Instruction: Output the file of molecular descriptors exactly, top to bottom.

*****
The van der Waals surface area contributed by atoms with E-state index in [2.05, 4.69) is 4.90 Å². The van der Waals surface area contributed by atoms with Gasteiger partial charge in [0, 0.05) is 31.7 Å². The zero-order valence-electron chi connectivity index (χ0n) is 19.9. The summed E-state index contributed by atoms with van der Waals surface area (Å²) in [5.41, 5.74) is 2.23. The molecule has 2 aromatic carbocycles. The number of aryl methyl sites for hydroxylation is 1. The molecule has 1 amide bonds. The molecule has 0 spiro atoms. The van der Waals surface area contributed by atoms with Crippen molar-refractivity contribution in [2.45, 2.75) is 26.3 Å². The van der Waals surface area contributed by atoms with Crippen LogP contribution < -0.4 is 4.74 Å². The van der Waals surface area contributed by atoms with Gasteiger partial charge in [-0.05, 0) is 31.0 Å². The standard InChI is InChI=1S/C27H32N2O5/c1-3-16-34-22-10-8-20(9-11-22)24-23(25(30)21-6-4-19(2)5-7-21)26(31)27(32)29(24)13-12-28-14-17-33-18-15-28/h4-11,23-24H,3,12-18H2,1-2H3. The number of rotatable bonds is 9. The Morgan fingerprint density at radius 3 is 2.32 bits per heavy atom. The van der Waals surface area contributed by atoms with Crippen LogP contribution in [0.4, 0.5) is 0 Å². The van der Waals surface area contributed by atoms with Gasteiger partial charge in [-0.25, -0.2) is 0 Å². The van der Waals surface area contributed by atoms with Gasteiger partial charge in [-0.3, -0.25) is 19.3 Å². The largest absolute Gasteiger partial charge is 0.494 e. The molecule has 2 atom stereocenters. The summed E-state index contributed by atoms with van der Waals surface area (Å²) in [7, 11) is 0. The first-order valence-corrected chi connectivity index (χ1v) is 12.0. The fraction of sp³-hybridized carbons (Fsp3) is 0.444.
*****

The van der Waals surface area contributed by atoms with E-state index in [2.05, 4.69) is 4.90 Å². The van der Waals surface area contributed by atoms with Gasteiger partial charge in [0, 0.05) is 31.7 Å². The zero-order valence-electron chi connectivity index (χ0n) is 19.9. The summed E-state index contributed by atoms with van der Waals surface area (Å²) in [5.41, 5.74) is 2.23. The molecule has 2 aromatic carbocycles. The number of aryl methyl sites for hydroxylation is 1. The molecule has 1 amide bonds. The molecule has 0 spiro atoms. The van der Waals surface area contributed by atoms with Crippen molar-refractivity contribution in [2.45, 2.75) is 26.3 Å². The van der Waals surface area contributed by atoms with Crippen LogP contribution < -0.4 is 4.74 Å². The van der Waals surface area contributed by atoms with Gasteiger partial charge in [-0.05, 0) is 31.0 Å². The standard InChI is InChI=1S/C27H32N2O5/c1-3-16-34-22-10-8-20(9-11-22)24-23(25(30)21-6-4-19(2)5-7-21)26(31)27(32)29(24)13-12-28-14-17-33-18-15-28/h4-11,23-24H,3,12-18H2,1-2H3. The number of rotatable bonds is 9. The Morgan fingerprint density at radius 3 is 2.32 bits per heavy atom. The van der Waals surface area contributed by atoms with Crippen LogP contribution in [0.4, 0.5) is 0 Å². The van der Waals surface area contributed by atoms with Gasteiger partial charge in [-0.25, -0.2) is 0 Å². The van der Waals surface area contributed by atoms with Gasteiger partial charge in [-0.3, -0.25) is 19.3 Å². The largest absolute Gasteiger partial charge is 0.494 e. The molecule has 2 atom stereocenters. The summed E-state index contributed by atoms with van der Waals surface area (Å²) in [7, 11) is 0. The first-order valence-corrected chi connectivity index (χ1v) is 12.0. The fraction of sp³-hybridized carbons (Fsp3) is 0.444.